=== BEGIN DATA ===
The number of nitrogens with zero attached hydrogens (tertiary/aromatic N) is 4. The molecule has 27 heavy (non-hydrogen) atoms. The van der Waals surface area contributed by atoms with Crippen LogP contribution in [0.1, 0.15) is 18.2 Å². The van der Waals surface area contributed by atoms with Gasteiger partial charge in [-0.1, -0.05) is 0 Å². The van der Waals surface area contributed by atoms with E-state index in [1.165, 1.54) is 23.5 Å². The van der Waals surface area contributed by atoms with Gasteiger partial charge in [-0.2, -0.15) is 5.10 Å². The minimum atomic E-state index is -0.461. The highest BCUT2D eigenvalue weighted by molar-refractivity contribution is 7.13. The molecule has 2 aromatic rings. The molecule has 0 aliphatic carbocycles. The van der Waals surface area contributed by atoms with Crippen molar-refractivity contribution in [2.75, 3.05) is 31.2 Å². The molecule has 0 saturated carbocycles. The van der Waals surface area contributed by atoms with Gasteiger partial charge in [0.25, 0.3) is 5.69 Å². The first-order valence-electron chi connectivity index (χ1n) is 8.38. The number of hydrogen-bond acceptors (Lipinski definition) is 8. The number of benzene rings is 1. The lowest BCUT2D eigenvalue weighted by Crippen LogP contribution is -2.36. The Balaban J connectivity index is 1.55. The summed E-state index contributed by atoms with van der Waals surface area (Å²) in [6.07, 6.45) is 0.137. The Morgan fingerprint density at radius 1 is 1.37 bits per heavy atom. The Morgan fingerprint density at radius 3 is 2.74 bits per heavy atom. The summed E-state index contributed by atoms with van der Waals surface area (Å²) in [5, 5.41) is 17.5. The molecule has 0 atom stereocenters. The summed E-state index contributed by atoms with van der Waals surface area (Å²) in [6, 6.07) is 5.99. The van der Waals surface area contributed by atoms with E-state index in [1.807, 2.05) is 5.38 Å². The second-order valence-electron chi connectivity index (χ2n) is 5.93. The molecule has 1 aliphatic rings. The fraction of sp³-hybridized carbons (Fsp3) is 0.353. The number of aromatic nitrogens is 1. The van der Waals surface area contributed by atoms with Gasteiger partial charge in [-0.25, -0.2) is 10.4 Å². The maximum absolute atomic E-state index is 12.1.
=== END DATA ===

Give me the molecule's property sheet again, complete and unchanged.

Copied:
The number of nitrogens with zero attached hydrogens (tertiary/aromatic N) is 4. The molecule has 27 heavy (non-hydrogen) atoms. The van der Waals surface area contributed by atoms with Crippen LogP contribution in [0.1, 0.15) is 18.2 Å². The van der Waals surface area contributed by atoms with Gasteiger partial charge in [-0.1, -0.05) is 0 Å². The van der Waals surface area contributed by atoms with E-state index in [1.165, 1.54) is 23.5 Å². The van der Waals surface area contributed by atoms with Gasteiger partial charge in [-0.2, -0.15) is 5.10 Å². The minimum atomic E-state index is -0.461. The highest BCUT2D eigenvalue weighted by molar-refractivity contribution is 7.13. The molecule has 2 aromatic rings. The molecule has 0 aliphatic carbocycles. The van der Waals surface area contributed by atoms with Crippen molar-refractivity contribution in [2.75, 3.05) is 31.2 Å². The molecule has 0 saturated carbocycles. The van der Waals surface area contributed by atoms with Gasteiger partial charge in [0.25, 0.3) is 5.69 Å². The first-order valence-electron chi connectivity index (χ1n) is 8.38. The number of hydrogen-bond acceptors (Lipinski definition) is 8. The number of benzene rings is 1. The lowest BCUT2D eigenvalue weighted by Crippen LogP contribution is -2.36. The Balaban J connectivity index is 1.55. The summed E-state index contributed by atoms with van der Waals surface area (Å²) in [6.07, 6.45) is 0.137. The Morgan fingerprint density at radius 1 is 1.37 bits per heavy atom. The Morgan fingerprint density at radius 3 is 2.74 bits per heavy atom. The summed E-state index contributed by atoms with van der Waals surface area (Å²) in [5, 5.41) is 17.5. The molecule has 0 atom stereocenters. The summed E-state index contributed by atoms with van der Waals surface area (Å²) in [6, 6.07) is 5.99. The van der Waals surface area contributed by atoms with E-state index in [1.807, 2.05) is 5.38 Å². The second-order valence-electron chi connectivity index (χ2n) is 5.93. The molecule has 1 aliphatic rings. The fraction of sp³-hybridized carbons (Fsp3) is 0.353. The number of aromatic nitrogens is 1. The van der Waals surface area contributed by atoms with Gasteiger partial charge in [-0.25, -0.2) is 10.4 Å². The maximum absolute atomic E-state index is 12.1.